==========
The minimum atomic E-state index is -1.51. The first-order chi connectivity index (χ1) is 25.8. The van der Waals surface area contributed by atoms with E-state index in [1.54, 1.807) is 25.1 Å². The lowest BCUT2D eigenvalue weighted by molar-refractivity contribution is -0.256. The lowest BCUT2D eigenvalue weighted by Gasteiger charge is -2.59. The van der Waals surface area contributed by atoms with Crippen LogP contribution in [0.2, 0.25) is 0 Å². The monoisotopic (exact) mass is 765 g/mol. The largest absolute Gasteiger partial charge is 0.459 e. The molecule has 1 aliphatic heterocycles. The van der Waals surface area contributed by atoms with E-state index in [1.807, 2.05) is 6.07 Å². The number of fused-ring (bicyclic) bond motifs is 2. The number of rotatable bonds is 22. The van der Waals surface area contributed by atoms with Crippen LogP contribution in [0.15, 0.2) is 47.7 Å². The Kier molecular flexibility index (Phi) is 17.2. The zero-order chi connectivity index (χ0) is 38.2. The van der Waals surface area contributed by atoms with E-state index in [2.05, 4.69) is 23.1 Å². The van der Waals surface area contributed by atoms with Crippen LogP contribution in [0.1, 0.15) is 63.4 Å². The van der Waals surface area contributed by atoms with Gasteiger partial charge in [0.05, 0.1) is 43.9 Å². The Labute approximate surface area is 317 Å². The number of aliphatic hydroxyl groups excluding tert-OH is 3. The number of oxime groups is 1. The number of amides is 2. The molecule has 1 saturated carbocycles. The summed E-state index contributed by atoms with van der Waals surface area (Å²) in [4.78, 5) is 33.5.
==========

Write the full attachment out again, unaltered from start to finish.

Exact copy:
The minimum atomic E-state index is -1.51. The first-order chi connectivity index (χ1) is 25.8. The van der Waals surface area contributed by atoms with E-state index in [1.54, 1.807) is 25.1 Å². The lowest BCUT2D eigenvalue weighted by molar-refractivity contribution is -0.256. The lowest BCUT2D eigenvalue weighted by Gasteiger charge is -2.59. The van der Waals surface area contributed by atoms with Crippen LogP contribution in [0.2, 0.25) is 0 Å². The monoisotopic (exact) mass is 765 g/mol. The largest absolute Gasteiger partial charge is 0.459 e. The molecule has 1 aliphatic heterocycles. The van der Waals surface area contributed by atoms with E-state index in [1.807, 2.05) is 6.07 Å². The number of fused-ring (bicyclic) bond motifs is 2. The number of rotatable bonds is 22. The van der Waals surface area contributed by atoms with Crippen LogP contribution in [0.15, 0.2) is 47.7 Å². The Kier molecular flexibility index (Phi) is 17.2. The zero-order chi connectivity index (χ0) is 38.2. The van der Waals surface area contributed by atoms with E-state index in [2.05, 4.69) is 23.1 Å². The van der Waals surface area contributed by atoms with Crippen LogP contribution in [0.1, 0.15) is 63.4 Å². The van der Waals surface area contributed by atoms with Gasteiger partial charge in [0.05, 0.1) is 43.9 Å². The Labute approximate surface area is 317 Å². The number of aliphatic hydroxyl groups excluding tert-OH is 3. The number of oxime groups is 1. The number of amides is 2. The molecule has 1 saturated carbocycles. The summed E-state index contributed by atoms with van der Waals surface area (Å²) in [4.78, 5) is 33.5.